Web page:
Georg Pencz (c1500–1550)
“Christ Healing the Man Possessed”, 1534–1535, Plate 13 from the series of 26 engravings, “The Life of Christ.”
Engraving on laid paper trimmed along the platemark
Size: 4 x 6 cm
Signed with the artist’s monogram, "PG", in the plate at upper right edge and numbered, “13” at right of upper centre.
TIB 16 (8).41 (331) (Walter L Strauss & Jacob Bink et al [Eds.] 1980, “The Illustrated Bartsch”, vol.16, p.98); Landau 1978 43 (David Landau 1978, “Catalogo completo dell' opera grafica di Georg Pencz”, Milan); Hollstein 53 (F W H Hollstein 1954, “German engravings, etchings and woodcuts c.1400-1700”, Amsterdam); Bartsch VIII.331.41 (Adam Bartsch 1803, “Le Peintre graveur”, 21 vols, Vienna).
The British Museum offers the following description of this print:
“Plate 13: Christ healing the possessed man; Christ standing at centre left; facing him the possessed man, held back by a companion; the evil spirit escaping at upper right”
Condition: crisp, early impression (based on lack of wear to the plate) with replenished upper left corner (virtually invisible), trimmed along the platemark. There are two previous collectors’ ink stamps and numerous inscriptions in pencil and remnants of mounting hinges (verso).
I am selling this very small but exquisitely rendered engraving by one of the famous German Little Masters —the shared interest of the group in executing little prints is exemplified by this postage-stamp sized masterpiece—for the total cost of AU$403 (currently US$309.48/EUR266.12/GBP233.31 at the time of this listing) including postage and handling to anywhere in the world.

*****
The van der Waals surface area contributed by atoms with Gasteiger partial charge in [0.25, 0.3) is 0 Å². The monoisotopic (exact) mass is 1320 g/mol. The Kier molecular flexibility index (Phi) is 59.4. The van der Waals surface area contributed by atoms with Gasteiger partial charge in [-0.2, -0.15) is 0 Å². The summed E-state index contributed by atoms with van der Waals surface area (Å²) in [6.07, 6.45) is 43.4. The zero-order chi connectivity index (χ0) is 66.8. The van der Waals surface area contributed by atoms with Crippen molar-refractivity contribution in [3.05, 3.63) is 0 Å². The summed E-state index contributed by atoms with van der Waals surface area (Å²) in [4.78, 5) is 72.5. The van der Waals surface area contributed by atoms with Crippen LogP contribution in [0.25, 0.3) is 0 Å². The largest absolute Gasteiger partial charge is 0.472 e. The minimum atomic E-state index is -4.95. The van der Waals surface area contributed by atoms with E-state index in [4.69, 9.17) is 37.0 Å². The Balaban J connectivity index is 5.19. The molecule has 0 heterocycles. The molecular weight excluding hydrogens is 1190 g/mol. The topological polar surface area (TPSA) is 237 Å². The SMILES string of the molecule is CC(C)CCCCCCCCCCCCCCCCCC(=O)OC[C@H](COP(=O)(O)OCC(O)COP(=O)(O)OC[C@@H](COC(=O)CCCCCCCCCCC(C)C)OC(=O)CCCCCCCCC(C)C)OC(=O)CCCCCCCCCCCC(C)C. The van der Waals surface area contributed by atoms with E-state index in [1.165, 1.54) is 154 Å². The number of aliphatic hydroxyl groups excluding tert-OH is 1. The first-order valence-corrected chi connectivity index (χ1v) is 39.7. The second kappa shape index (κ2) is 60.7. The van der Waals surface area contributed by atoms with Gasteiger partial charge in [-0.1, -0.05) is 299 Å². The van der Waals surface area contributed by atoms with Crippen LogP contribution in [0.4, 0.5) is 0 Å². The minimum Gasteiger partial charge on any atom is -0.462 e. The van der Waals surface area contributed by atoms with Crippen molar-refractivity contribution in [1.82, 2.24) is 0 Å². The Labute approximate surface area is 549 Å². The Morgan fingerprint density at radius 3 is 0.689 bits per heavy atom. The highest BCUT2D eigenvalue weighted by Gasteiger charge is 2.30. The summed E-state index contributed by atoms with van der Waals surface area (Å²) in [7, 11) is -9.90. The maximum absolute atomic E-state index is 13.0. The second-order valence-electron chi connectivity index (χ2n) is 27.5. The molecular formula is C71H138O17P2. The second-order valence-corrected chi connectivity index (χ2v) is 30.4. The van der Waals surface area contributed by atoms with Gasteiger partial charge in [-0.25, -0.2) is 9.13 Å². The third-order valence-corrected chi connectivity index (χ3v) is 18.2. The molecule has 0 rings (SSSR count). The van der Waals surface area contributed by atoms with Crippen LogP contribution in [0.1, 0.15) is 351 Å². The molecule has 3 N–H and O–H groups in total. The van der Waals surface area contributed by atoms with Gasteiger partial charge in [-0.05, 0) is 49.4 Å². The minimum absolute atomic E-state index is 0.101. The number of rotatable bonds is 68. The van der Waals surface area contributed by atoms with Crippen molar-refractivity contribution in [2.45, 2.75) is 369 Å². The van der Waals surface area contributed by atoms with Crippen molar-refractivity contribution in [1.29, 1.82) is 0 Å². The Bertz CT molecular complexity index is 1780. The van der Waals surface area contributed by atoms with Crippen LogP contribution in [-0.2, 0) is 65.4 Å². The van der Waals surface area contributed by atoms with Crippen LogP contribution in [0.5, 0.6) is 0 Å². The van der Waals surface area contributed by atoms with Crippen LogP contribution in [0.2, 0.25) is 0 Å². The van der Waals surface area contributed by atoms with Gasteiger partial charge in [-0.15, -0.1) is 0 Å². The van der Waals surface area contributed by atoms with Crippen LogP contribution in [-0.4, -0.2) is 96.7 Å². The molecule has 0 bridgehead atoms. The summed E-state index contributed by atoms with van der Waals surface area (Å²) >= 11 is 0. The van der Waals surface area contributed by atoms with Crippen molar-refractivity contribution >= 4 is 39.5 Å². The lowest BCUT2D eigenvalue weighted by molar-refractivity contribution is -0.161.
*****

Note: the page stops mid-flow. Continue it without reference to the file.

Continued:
If you are interested in purchasing this precious and exceptionally rare print with a 16th century vision of an exorcism and what a demon looks like, please contact me (firstname.lastname@example.org) and I will send you a PayPal invoice to make the payment easy.
This print has been sold
When I was studying this tiny miracle of engraving I felt that the composition seemed odd—wrong even. And then the realisation hit me. Of course! The composition was originally conceived and engraved in reverse. After all, the print is actually a mirror image of how Pencz drew it. In short the printing process has made this composition seem curiously odd to my eye and when I held the print up to a mirror everything “fell” into place as a well-crafted composition.
In the mirror I saw the scene lit from the top-front-left which is the more usually lighting direction for Occidental compositions. Moreover, the shadowy zone that I previously saw on the left—an area that pictorially blocked my reading of the image from left-to-right—is transposed in the mirror to the right side and in that position the darkness acts as an effective visual “break” stopping my eye from "sliding" out of the composition.
I could go on and discuss how devils don’t usually fly out of a composition towards the right as this wee demon does in the print but I suspect that I have made my point: even demons have a "proper" flight path.
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